Coping with Insomnia in Recovery

Coping with Insomnia

Coping with Insomnia in Recovery

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Coping with Insomnia in Recovery

Recovery is about finding balance and understanding that sleep is sacred; insomnia is not.  Recovery is not just about freedom from addiction, but it is also about taking a broader, all-encompassing view of your health and behaviors.  While making your way down the road to recovery, focus on mental, physical, and spiritual health in equal measure.

 

One critically important part of this process is sleep. The human body in order to rejuvenate, regenerate and recharge,  needs four to five consecutive REM cycles, which typically occur in the Delta stage of sleep. Your body and mind need sleep and it will eventually fall asleep naturally, only if you let it.  The body needs on average eight hours a night of quality sleep to experience the five types of brain waves necessary to achieve REM sleep.   The five brain waves or frequencies are:

  1. Beta (waking state)
  2. Alpha (falling asleep)
  3. Theta (asleep)
  4. Delta (deep sleep)
  5. Gamma (deepest state)

Naps do a body good, but you won’t achieve the necessary cycle count.   Work towards eight to nine hours of quality sleep a night.  Because without sufficient sleep, you won’t have the strength or the positivity to face the rigors of everyday life, much less life in recovery.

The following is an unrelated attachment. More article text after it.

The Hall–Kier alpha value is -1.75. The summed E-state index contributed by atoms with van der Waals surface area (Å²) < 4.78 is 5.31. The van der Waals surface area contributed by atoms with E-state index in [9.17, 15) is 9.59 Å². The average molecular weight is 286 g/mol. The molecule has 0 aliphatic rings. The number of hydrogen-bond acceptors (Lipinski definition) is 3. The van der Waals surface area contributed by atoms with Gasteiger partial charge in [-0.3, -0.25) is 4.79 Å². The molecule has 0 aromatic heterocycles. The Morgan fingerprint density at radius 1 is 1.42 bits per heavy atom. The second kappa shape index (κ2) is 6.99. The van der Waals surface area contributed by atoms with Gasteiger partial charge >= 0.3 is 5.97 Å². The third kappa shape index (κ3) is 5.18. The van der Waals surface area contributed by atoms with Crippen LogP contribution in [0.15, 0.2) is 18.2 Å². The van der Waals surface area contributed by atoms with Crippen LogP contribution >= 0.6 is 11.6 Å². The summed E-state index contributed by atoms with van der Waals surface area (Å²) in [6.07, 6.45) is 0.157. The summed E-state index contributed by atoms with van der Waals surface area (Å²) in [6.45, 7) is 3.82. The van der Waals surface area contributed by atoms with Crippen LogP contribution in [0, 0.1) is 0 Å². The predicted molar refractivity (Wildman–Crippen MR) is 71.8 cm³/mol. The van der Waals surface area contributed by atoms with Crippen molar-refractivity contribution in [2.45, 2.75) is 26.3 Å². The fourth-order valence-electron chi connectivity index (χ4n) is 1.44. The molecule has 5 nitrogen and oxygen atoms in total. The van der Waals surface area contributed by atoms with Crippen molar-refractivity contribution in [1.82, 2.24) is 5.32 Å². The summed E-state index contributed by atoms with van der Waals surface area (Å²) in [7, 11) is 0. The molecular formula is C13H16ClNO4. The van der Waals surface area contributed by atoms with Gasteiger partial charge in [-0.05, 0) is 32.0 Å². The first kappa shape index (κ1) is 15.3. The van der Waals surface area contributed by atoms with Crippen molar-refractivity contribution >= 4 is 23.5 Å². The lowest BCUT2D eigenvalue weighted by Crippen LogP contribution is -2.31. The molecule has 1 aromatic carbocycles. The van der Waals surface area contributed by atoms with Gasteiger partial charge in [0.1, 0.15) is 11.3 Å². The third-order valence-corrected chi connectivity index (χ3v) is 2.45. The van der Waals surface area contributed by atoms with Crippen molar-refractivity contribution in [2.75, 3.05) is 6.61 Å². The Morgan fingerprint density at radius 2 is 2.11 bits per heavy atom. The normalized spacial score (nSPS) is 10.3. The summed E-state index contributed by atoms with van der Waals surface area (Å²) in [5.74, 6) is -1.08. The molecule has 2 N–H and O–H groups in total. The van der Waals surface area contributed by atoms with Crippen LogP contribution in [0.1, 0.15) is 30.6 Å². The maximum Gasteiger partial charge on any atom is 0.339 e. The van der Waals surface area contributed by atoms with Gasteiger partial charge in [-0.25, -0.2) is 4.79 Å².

Unfortunately, many people experience sleep problems in the early days of recovery. Insomnia is a common side effect of detox and withdrawal, whereas the return to regular, restful sleeping patterns is one of the clearest signs that your treatment is working.

 

But until that return to regular, restful sleep occurs, there are some steps you can take to stave off insomnia.

Recommendations for achieving quality sleep:

  • Make sure you have a comfortable place to sleep—a bedroom that’s dark and cool, and pajamas that are loose and comfy.
  • Stick to a sleeping schedule.  Go to bed when you want to. Wake when you have to.
  • Disconnect from your phone, laptop, or tablet at least an hour before bedtime. If at all possible, don’t keep these devices in your bedroom.  No screen watching 20-30 minutes before bedtime.  The retina will think it’s daylight and not send signals to your brain to relax.
  • Do something to relax before bed—like a hot bath, some gentle yoga poses, or simply curling up with a book. Meditate.
  • Exercise during the day. Even a little bit of physical exertion can make you ready for bed in the evenings, but not too close to sleeping hours.
  • No eating or drinking two hours before bed lest you’ll need to get up and use the bathroom.  A small cracker or the like just before bed is OK, especially for those with blood sugar stabilization challenges.
  • Pair a conditioned stimulus (native American flute music is my favorite)  with feelings of being exhausted. Play that stimulus for 30 days.  AFteAfterch time, your brain will be signaled to sleep even when you’re not tired.
  • Avoid caffeine, processed foods/sugar, alcohol or prescription sleep drugs.
  • Wean yourself off of herbal teas that make you tired.

Time and clinical treatment will help you get your sleeping schedule back on track—and in the meantime, we hope these tips will be helpful.     The goal is to sleep like a baby without any inducement. And yes, it IS possible at any age.

 

If you or a loved one struggle with substance abuse or addiction, contact Get Real Recovery today.

 

Co-authored by Dana-Claire Cornelius, Director of Marketing Administration, GRR

Brian Hansen
Brian Hansen, on in Healthy Living, Mental Health, Recovery

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